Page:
How to Cure Epoxy Resin

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Epoxy resin adds a hard, plastic coating to anything it is poured onto. It can also be poured into molds to form plastic shapes, such as drawer pulls or jewelry. Epoxy resin is readily available at craft stores and some hardware stores. It starts off as a liquid, usually sold in two parts that must be mixed together. Once the resin piece is cast, it is left to cure, or dry. Curing the epoxy resin correctly prevents stickiness, air bubbles or discoloration to the finished piece.

Things You'll Need

  • Epoxy resin
  • Mold
  • Box
  • Toothpick
  • Wax paper
  • Mix the resin and the hardener together following the ratio recommended on the resin package. For most brands, mix one part hardener to one part resin. Stir slowly to prevent air bubbles from entering the resin. Using too much or too little hardener prevents the resin from curing properly.

  • Pour the resin onto the surface or into the mold you are working with immediately after mixing. Set the mold in a warm room, about 65 to 75 degrees Fahrenheit, and away from direct sunlight, air vents and moisture.

  • Set an upturned box over the resin piece as it cures. This prevents dust and dirt from settling on the surface and marring the finished piece or slowing the curing process.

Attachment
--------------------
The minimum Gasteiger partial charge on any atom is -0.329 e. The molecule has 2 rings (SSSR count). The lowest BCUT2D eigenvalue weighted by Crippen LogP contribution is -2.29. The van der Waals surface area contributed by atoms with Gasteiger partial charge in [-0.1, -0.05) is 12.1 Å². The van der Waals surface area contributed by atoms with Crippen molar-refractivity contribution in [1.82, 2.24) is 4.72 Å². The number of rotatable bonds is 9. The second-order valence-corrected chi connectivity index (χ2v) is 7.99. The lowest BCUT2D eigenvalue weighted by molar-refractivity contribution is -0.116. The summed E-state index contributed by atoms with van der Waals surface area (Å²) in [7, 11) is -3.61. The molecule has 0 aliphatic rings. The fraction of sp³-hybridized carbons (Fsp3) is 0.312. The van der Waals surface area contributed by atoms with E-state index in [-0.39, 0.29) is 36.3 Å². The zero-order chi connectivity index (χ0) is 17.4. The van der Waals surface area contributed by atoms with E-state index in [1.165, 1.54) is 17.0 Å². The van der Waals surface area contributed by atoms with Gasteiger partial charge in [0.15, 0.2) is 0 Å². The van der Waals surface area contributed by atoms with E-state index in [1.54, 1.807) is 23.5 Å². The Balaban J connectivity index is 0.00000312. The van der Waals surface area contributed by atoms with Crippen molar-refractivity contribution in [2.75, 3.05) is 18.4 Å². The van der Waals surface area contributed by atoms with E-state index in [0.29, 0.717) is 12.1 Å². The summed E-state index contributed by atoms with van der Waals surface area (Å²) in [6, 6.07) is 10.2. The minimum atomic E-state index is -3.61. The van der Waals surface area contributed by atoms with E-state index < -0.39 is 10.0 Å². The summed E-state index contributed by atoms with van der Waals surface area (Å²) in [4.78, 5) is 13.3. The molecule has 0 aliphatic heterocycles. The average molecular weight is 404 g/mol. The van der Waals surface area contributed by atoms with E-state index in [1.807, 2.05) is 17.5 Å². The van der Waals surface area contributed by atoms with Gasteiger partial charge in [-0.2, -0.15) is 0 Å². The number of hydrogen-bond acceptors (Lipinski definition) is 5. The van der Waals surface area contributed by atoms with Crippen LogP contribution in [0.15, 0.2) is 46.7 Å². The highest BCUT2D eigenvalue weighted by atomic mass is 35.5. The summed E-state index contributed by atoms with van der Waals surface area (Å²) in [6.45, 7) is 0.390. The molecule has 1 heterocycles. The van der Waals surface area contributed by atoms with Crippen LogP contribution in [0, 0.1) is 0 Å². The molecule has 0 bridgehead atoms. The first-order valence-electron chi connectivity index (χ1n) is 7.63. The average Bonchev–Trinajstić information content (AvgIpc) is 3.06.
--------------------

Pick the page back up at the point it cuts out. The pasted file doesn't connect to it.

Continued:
• Check the resin piece after 48 hours. Touch it lightly with a toothpick. If it doesn't leave an indentation, the piece is ready to remove from the mold. If it does show an indentation, leave to cure for an additional 1 to 2 days.

  • Turn the mold upside down and lightly tap the back until the the resin piece emerges. Spread the resin pieces out on a sheet of wax paper and leave them to finish curing for an additional 12 to 24 hours before buffing or mounting.

Tips & Warnings

  • Use an epoxy resin spray on cured pieces to cover indents or other imperfections. You can also buff out imperfections with plastic polish and a buffing stick.
  • If air bubbles form in the mold, blow gently on them to pop them.
  • Wear gloves and work in a well-ventilated room. The fumes from uncured epoxy resin are strong.

References

  • Photo Credit cardboard box image by MAXFX from Fotolia.com
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